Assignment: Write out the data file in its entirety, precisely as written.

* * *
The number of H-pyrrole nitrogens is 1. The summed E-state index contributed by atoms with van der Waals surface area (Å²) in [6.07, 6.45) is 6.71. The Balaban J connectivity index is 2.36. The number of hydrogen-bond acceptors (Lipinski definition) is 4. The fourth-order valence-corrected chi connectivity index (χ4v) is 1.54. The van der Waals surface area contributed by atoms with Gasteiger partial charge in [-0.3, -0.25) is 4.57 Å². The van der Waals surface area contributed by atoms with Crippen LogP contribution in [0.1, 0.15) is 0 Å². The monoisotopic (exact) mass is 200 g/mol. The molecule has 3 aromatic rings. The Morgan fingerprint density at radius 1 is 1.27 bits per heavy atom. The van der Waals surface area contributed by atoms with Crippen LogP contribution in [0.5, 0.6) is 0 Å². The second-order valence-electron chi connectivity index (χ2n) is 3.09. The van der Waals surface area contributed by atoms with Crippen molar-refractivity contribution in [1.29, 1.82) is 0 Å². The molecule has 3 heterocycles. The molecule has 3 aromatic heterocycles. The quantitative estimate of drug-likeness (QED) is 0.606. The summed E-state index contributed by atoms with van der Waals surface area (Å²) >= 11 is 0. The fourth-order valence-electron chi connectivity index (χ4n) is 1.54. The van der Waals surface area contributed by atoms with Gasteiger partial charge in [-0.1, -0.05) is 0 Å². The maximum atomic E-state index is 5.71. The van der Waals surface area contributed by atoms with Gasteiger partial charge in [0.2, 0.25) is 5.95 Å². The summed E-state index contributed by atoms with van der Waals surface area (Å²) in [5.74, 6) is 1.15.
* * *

The number of H-pyrrole nitrogens is 1. The summed E-state index contributed by atoms with van der Waals surface area (Å²) in [6.07, 6.45) is 6.71. The Balaban J connectivity index is 2.36. The number of hydrogen-bond acceptors (Lipinski definition) is 4. The fourth-order valence-corrected chi connectivity index (χ4v) is 1.54. The van der Waals surface area contributed by atoms with Gasteiger partial charge in [-0.3, -0.25) is 4.57 Å². The van der Waals surface area contributed by atoms with Crippen LogP contribution in [0.1, 0.15) is 0 Å². The monoisotopic (exact) mass is 200 g/mol. The molecule has 3 aromatic rings. The Morgan fingerprint density at radius 1 is 1.27 bits per heavy atom. The van der Waals surface area contributed by atoms with Crippen LogP contribution in [0.5, 0.6) is 0 Å². The second-order valence-electron chi connectivity index (χ2n) is 3.09. The van der Waals surface area contributed by atoms with Crippen molar-refractivity contribution in [1.29, 1.82) is 0 Å². The molecule has 3 heterocycles. The molecule has 3 aromatic heterocycles. The quantitative estimate of drug-likeness (QED) is 0.606. The summed E-state index contributed by atoms with van der Waals surface area (Å²) >= 11 is 0. The fourth-order valence-electron chi connectivity index (χ4n) is 1.54. The van der Waals surface area contributed by atoms with Gasteiger partial charge in [-0.1, -0.05) is 0 Å². The maximum atomic E-state index is 5.71. The van der Waals surface area contributed by atoms with Gasteiger partial charge in [0.2, 0.25) is 5.95 Å². The summed E-state index contributed by atoms with van der Waals surface area (Å²) in [5.74, 6) is 1.15.